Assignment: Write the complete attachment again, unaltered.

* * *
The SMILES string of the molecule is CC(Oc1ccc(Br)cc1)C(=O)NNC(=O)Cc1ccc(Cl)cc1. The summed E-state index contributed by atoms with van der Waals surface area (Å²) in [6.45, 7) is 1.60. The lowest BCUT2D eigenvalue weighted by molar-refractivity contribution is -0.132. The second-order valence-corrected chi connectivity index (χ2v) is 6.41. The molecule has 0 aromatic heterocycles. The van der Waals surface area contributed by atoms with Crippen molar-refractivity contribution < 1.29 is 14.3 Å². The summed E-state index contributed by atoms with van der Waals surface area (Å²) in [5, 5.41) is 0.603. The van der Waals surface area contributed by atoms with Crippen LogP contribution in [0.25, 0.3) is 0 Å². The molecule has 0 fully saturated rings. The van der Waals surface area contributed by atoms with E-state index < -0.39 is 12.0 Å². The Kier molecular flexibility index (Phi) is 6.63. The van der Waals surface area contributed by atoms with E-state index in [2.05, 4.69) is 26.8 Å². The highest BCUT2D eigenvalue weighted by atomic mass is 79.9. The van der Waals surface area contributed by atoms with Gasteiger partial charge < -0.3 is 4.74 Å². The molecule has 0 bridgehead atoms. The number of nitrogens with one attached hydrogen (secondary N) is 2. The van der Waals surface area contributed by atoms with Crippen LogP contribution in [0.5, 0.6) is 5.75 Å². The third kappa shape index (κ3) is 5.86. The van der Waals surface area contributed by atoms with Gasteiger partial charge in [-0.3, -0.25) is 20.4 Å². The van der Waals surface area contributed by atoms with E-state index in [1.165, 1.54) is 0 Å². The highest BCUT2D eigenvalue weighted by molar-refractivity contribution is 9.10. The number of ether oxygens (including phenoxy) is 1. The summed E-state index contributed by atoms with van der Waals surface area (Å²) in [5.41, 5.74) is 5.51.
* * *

The SMILES string of the molecule is CC(Oc1ccc(Br)cc1)C(=O)NNC(=O)Cc1ccc(Cl)cc1. The summed E-state index contributed by atoms with van der Waals surface area (Å²) in [6.45, 7) is 1.60. The lowest BCUT2D eigenvalue weighted by molar-refractivity contribution is -0.132. The second-order valence-corrected chi connectivity index (χ2v) is 6.41. The molecule has 0 aromatic heterocycles. The van der Waals surface area contributed by atoms with Crippen molar-refractivity contribution < 1.29 is 14.3 Å². The summed E-state index contributed by atoms with van der Waals surface area (Å²) in [5, 5.41) is 0.603. The van der Waals surface area contributed by atoms with Crippen LogP contribution in [0.25, 0.3) is 0 Å². The molecule has 0 fully saturated rings. The van der Waals surface area contributed by atoms with E-state index < -0.39 is 12.0 Å². The Kier molecular flexibility index (Phi) is 6.63. The van der Waals surface area contributed by atoms with E-state index in [2.05, 4.69) is 26.8 Å². The highest BCUT2D eigenvalue weighted by atomic mass is 79.9. The van der Waals surface area contributed by atoms with Gasteiger partial charge < -0.3 is 4.74 Å². The molecule has 0 bridgehead atoms. The number of nitrogens with one attached hydrogen (secondary N) is 2. The van der Waals surface area contributed by atoms with Crippen LogP contribution in [0.5, 0.6) is 5.75 Å². The third kappa shape index (κ3) is 5.86. The van der Waals surface area contributed by atoms with Gasteiger partial charge in [-0.3, -0.25) is 20.4 Å². The van der Waals surface area contributed by atoms with E-state index in [1.165, 1.54) is 0 Å². The highest BCUT2D eigenvalue weighted by molar-refractivity contribution is 9.10. The number of ether oxygens (including phenoxy) is 1. The summed E-state index contributed by atoms with van der Waals surface area (Å²) in [5.41, 5.74) is 5.51.